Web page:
This is cute, but be careful whose accomplishments you downplay.

This is cute, but be careful whose accomplishments you downplay.

I know some people who can’t just take a compliment are after reassurance and want to be told a little bit more how great they are. That’s fine. I want to talk about the times where it’s more about not being able to own up to how great we are.

My fellow blogger and cycling friend Sam and I had little bit of a chat about this issue as we watched a club race together last week. Our coach (a man) worked with two ladies to do really well in the race together. It was a men’s race. The gal who won absolutely impresses me with her talent and dedication, but I can remember the first time I met her being met with the kind of downplaying that I’m getting at. Sam pointed me towards “Self-Deprecation and the Female Cyclist,” which is certainly worth a read if you feel like you hold yourself back or downplay your athletic accomplishments and want a reminder to stop that right now.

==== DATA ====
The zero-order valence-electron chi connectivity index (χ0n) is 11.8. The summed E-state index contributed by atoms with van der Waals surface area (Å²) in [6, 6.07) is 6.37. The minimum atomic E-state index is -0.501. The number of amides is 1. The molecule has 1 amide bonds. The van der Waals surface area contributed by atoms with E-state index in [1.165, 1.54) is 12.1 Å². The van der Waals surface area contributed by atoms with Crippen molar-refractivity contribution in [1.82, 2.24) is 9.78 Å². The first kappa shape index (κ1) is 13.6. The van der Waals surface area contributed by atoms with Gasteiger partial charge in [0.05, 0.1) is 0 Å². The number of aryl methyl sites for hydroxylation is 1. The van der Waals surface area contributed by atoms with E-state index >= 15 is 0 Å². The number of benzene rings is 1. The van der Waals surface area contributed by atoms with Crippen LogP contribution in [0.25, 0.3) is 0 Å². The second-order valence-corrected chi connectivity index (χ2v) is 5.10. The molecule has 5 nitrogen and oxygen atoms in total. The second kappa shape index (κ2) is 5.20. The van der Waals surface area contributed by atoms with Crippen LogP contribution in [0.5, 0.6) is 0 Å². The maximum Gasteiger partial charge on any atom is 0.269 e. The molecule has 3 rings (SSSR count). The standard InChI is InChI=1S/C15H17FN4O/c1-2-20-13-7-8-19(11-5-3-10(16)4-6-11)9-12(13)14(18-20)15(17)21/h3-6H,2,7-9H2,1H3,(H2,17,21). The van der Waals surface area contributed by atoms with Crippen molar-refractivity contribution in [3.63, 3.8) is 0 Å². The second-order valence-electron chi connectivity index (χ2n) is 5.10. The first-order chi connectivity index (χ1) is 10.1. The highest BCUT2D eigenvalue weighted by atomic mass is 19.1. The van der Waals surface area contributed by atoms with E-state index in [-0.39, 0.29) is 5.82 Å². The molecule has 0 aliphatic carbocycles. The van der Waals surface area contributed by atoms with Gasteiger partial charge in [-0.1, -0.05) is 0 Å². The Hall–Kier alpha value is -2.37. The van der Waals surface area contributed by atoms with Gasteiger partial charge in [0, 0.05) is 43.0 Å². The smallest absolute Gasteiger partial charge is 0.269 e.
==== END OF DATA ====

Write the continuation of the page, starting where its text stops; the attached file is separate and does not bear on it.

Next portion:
Maybe for some of us, this comes down to perfectionism—or that ever-looming sense that we aren’t good enough coming back again. We focus so much on what we aren’t or on where we fall short that it’s hard for us to appreciate the things that are really worth celebrating in ourselves. You just ran a great race? Yeah, but it wasn’t as fast as my PB. You just did your first CrossFit competition? Yeah, but it wasn’t Rx.

But it was still badass.

It was still worth being proud of.

It was definitely worth celebrating.